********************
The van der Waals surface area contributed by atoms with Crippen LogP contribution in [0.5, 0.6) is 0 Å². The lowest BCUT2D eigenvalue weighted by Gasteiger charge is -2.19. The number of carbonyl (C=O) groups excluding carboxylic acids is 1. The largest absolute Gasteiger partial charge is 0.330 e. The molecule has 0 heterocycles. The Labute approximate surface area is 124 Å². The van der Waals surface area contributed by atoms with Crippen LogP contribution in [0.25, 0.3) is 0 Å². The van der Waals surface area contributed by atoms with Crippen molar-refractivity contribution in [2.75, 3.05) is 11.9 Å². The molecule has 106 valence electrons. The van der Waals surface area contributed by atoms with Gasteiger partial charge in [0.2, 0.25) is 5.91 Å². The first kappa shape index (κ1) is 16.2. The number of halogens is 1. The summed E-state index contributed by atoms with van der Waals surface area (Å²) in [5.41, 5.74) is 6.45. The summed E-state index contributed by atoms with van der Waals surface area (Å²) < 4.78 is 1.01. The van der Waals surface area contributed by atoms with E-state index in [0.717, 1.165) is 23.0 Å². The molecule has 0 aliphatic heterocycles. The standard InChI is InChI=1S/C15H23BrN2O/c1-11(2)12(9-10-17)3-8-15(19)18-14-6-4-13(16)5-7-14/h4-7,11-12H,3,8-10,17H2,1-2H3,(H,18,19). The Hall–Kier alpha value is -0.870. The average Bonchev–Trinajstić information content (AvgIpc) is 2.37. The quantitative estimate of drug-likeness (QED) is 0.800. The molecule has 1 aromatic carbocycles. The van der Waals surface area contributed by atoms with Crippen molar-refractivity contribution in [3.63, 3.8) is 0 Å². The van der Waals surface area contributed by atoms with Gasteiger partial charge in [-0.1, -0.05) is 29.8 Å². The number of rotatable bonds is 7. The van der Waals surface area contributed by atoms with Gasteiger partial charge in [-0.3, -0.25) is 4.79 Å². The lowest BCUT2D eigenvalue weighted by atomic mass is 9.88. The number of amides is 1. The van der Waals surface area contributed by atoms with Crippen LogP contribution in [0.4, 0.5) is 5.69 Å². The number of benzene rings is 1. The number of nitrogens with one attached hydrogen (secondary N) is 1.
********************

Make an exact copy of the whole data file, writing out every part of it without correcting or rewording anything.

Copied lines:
The van der Waals surface area contributed by atoms with Crippen LogP contribution in [0.5, 0.6) is 0 Å². The lowest BCUT2D eigenvalue weighted by Gasteiger charge is -2.19. The number of carbonyl (C=O) groups excluding carboxylic acids is 1. The largest absolute Gasteiger partial charge is 0.330 e. The molecule has 0 heterocycles. The Labute approximate surface area is 124 Å². The van der Waals surface area contributed by atoms with Crippen LogP contribution in [0.25, 0.3) is 0 Å². The van der Waals surface area contributed by atoms with Crippen molar-refractivity contribution in [2.75, 3.05) is 11.9 Å². The molecule has 106 valence electrons. The van der Waals surface area contributed by atoms with Gasteiger partial charge in [0.2, 0.25) is 5.91 Å². The first kappa shape index (κ1) is 16.2. The number of halogens is 1. The summed E-state index contributed by atoms with van der Waals surface area (Å²) in [5.41, 5.74) is 6.45. The summed E-state index contributed by atoms with van der Waals surface area (Å²) < 4.78 is 1.01. The van der Waals surface area contributed by atoms with E-state index in [0.717, 1.165) is 23.0 Å². The molecule has 0 aliphatic heterocycles. The standard InChI is InChI=1S/C15H23BrN2O/c1-11(2)12(9-10-17)3-8-15(19)18-14-6-4-13(16)5-7-14/h4-7,11-12H,3,8-10,17H2,1-2H3,(H,18,19). The Hall–Kier alpha value is -0.870. The average Bonchev–Trinajstić information content (AvgIpc) is 2.37. The quantitative estimate of drug-likeness (QED) is 0.800. The molecule has 1 aromatic carbocycles. The van der Waals surface area contributed by atoms with Crippen molar-refractivity contribution in [3.63, 3.8) is 0 Å². The van der Waals surface area contributed by atoms with Gasteiger partial charge in [-0.1, -0.05) is 29.8 Å². The number of rotatable bonds is 7. The van der Waals surface area contributed by atoms with Gasteiger partial charge in [-0.3, -0.25) is 4.79 Å². The lowest BCUT2D eigenvalue weighted by atomic mass is 9.88. The number of amides is 1. The van der Waals surface area contributed by atoms with Crippen LogP contribution in [0.4, 0.5) is 5.69 Å². The number of benzene rings is 1. The number of nitrogens with one attached hydrogen (secondary N) is 1.